Award-winning best-selling writer Zadie Smith said she was “nervous” ahead of the world premiere of her first work.
But the author told the BBC in her only interview in the UK that writing the obscene comedy The Wife of Willesden, which opens on Wednesday, was “joyful.”
Smith adapted the tale of The Wife of Bath from Geoffrey Chaucer’s The Canterbury Tales, translating a salacious 14th-century medieval text, written in rhyming couplets, into a contemporary story set in North West London, where she was born and raised. .
She is the author of five novels, including her award-winning debut White Teeth, about postwar multicultural Britain.
Her third novel, On Beauty, won the Orange Prize for Fiction. He has also written numerous essays and a children’s book.
But at the age of 46, dramaturgy is a new departure. The author says it is “slightly overwhelming”.
“I’ve spent a lot of time working alone and being used to being responsible only for myself, so I’m not a great team player,” she says. “I’m a little allergic to responsibility.”
However, he adds that it was wonderful “not being the only brain in the room”.
“It can get pretty depressing, 20 years in a room writing books,” he explains.
So working with 10 actors and director Indhu Rubasingham was “like a life force,” he says. “I felt happy to have colleagues.”
“It was wonderful to see people doing something collectively,” he says, and “humbling” to see them bring his words to life on stage.
But the show was born by chance. Smith describes it as “a strange story, an accidental adventure”.
When Brent made his bid to become London Borough of Culture 2020, Smith cheerfully agreed to attend. “I guess I didn’t immediately imagine that Brent would win,” he admits.
But he did, and under increasing pressure to come up with an idea (“it got a little heavy”) and in a growing panic, Smith looked at his bookshelf and noticed a copy of The Canterbury Tales.
On impulse, he suggested translating a short one-page “monologue” from The Wife of Bath’s Tale, “because that’s what everyone remembers”, which could then be published in a local magazine.
However, as he was flying to Australia, a press release was sent announcing that he was translating the entire The Wife of Bath into a play.
Smith was troubled to say the least. “And once it went out into the ether, I felt compelled to do so.”
But now, looking back on the project, he believes it “was a gift”.
“Once I got over the shock and stopped trying to get out of the situation, all kinds of fruitful things came out of it.”
Compare the writing of the play to “homework”, observing: “I answer homework very well.”
Smith had translated Chaucer into contemporary English when he was a student at Cambridge University.
“A blank page is so much more terrifying and I’ve never dealt with a blank page. I’ve always had these handrails from Chaucer, which was amazing. They’re the best handrails you could ever want.”
The Canterbury Tales is a collection of 24 stories told by a group of pilgrims on their journey from London to Canterbury Cathedral.
One of the pilgrims is called Alyson, or The Wife of Bath. In the prologue to her tale, she reveals that she has been married five times and shares her views on sexuality, consent, and contempt for class privilege.
The Wife of Willesden explores the role of women in society and tells the story of Alvita, a British woman of Jamaican descent in her fifties, who has also been married numerous times. It touches misogyny, slut shame and domestic violence.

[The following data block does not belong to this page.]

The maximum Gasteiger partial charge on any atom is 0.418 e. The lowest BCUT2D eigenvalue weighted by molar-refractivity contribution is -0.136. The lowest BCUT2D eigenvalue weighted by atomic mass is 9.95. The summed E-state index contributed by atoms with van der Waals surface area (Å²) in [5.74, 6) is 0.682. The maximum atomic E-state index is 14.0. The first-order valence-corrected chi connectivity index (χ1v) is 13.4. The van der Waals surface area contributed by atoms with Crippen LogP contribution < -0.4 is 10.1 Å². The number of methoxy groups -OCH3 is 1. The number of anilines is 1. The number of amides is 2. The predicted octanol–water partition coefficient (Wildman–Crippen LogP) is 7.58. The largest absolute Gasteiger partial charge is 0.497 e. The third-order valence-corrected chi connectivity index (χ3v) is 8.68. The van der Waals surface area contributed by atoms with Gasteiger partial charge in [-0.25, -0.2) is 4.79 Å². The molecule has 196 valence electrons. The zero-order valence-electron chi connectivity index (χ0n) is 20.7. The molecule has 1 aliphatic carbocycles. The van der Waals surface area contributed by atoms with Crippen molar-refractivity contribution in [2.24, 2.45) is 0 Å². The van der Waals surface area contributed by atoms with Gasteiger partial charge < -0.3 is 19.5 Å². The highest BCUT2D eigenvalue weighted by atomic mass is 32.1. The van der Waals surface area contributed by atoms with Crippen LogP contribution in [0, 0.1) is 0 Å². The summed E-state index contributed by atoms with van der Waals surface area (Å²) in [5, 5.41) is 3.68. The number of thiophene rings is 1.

“They are literally in the original,” explains Smith. “I honestly think Chaucer is radical. I think people forget what’s inside.
“Even while I was translating it, I thought, I can’t say it. But then I thought, well, if it was said 600 years ago, if they could get it then, then maybe they can get it now.
“It’s very, very obscene. It’s incredibly rude. It’s very, I guess you’d call it sex-positive. It’s very unrepentant.”
As much as she enjoyed working on The Wife of Willesden, Smith doesn’t think she’ll write another comedy unless she has “an incredibly good idea.”
“First play, probably last,” he laughs. “I have too much respect for real playwrights to jump on that bandwagon.”
However, she admits that she came out of the plays before the final curtain.
“I have the idea that I don’t get more of my money by being miserable for longer. It was a feeling I had in the theater.”
What if people walked out of his show? “I’d be really sad,” he says. But “I should defend the freedom of art lovers of all kinds”.
On the contrary, Smith believes you should always finish reading a book.
Mystery writer Mark Billingham told the Cheltenham Festival earlier this year that if a novel didn’t catch it within 20 pages, then he would “hurl it angrily across the room.” He added that he gave up five out of 10 books because “life is too short” and “there are so many great books out there.”
Smith says, “No, I don’t read that way. I insist.
“All respect for Mr. Billingham, but a lot of literature would be lost if 20 pages were all that could be given.
“Of course there are books sometimes that I don’t finish, but it’s rare. I think maybe I’ll select myself a little earlier to avoid books that I know I’ll get bored or hate.
“But no, I’m always interested in this immeasurable relationship between me and this unknown author. It’s something I want to get into when I’m reading, I don’t want to break away.”
Now that Willesden’s Wife has been written and staged, he can return to work on his new novel, which turns out to be a historical work set in North West London in the 1830s.
“I’m halfway through, so I hope to finish – at some point.”
The Wife of Willesden is at the Kiln Theater in North West London until January 15th.
“I owe all my life to libraries”
- August 30, 2012
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